5. Jones CP. Levels of racism: a theoretic framework and a gardener's tale. Am J Public Health. 2000;90(8):1212–1215.

6. Paul EG, Curran M, Tobin Tyler E. The medical-legal partnership approach to teaching social determinants of health and structural competency in residency programs. Acad Med. 2017;92(3):292–298.

7. Bourgois P, Holmes SM, Sue K, Quesada J. Structural vulnerability: operationalizing the concept to address health disparities in clinical care. Acad Med. 2017;92(3):299–307.

8. Democracy Collaborative. Building community wealth. Anchor institutions. https://democracycollaborative.org/democracycollaborative/anchorinstitutions/Anchor%20Institutions. Accessed November 8, 2017.

9. Zuckerman D. Going all-in: why embracing an anchor mission is how health systems benefit their communities. Health Prog. 2016;97(3):64–66.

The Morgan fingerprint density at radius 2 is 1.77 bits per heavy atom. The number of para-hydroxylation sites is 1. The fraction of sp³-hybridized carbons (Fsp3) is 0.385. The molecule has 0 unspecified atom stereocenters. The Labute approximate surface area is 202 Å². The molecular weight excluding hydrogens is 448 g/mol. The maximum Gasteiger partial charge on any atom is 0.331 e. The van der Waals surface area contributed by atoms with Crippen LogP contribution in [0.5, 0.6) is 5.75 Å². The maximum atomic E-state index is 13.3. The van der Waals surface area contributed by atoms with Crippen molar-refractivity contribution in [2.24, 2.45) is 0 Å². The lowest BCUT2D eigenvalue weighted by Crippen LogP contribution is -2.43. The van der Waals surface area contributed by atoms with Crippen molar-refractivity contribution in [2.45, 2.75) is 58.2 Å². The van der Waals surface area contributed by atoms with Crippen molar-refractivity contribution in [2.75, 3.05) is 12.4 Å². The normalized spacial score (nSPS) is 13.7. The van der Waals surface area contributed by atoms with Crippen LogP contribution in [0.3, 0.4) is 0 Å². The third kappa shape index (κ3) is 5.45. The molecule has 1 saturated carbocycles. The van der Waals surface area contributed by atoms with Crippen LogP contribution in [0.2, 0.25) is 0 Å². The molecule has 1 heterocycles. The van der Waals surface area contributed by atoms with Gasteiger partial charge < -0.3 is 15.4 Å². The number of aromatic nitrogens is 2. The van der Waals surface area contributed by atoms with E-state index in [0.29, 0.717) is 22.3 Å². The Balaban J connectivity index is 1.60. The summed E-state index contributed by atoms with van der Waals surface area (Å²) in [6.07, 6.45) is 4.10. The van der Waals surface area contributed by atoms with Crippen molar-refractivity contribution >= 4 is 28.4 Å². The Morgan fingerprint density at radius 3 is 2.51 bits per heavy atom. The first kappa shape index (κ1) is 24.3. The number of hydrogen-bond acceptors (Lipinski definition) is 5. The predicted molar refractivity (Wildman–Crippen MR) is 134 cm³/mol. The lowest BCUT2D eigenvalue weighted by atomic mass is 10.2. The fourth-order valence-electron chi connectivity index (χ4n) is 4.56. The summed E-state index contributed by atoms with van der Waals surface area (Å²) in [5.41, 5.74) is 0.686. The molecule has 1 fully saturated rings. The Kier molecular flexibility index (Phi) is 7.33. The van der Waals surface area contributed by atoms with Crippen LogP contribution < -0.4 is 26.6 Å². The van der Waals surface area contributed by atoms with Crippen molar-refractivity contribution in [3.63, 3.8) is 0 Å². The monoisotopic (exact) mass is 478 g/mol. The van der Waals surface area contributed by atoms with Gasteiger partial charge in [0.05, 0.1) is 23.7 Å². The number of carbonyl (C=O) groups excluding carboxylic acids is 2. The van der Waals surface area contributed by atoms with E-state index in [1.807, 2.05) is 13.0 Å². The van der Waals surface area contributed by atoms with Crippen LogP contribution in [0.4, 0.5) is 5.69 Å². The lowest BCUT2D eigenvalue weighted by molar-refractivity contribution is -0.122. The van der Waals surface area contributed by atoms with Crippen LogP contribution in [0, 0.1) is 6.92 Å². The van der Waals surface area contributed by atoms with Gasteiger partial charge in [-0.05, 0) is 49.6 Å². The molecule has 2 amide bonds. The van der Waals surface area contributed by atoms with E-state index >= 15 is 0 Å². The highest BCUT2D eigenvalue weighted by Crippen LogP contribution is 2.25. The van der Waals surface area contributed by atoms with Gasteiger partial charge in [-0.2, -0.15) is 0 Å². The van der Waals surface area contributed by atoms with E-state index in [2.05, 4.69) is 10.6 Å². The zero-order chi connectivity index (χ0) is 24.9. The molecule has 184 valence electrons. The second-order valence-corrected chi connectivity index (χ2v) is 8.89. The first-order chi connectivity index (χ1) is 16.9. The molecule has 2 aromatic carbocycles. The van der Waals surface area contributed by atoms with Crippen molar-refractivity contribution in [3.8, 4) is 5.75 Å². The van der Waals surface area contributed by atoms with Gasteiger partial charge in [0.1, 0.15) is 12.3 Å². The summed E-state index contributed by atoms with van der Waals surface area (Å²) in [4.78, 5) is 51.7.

10. Society of Teachers of Family Medicine. Advocacy toolkit. https://www.stfm.org/about/advocacy/advocacytoolkit/. Accessed July 24, 2017.

11. Kania J, Kramer M. The collective impact framework. http://www.collaborationforimpact.com/collective-impact/. Accessed July 9, 2017.

12. Solar O, Irwin A; World Health Organization. A conceptual framework for action on the social determinants of health. Social determinants of health discussion paper 2 (policy and practice); 2010. http://apps.who.int/iris/bitstream/handle/10665/44489/9789241500852_eng.pdf;jsessionid=CB90DEA2B33B83967701F898A18B2E37?sequence=1. Accessed November 5, 2018.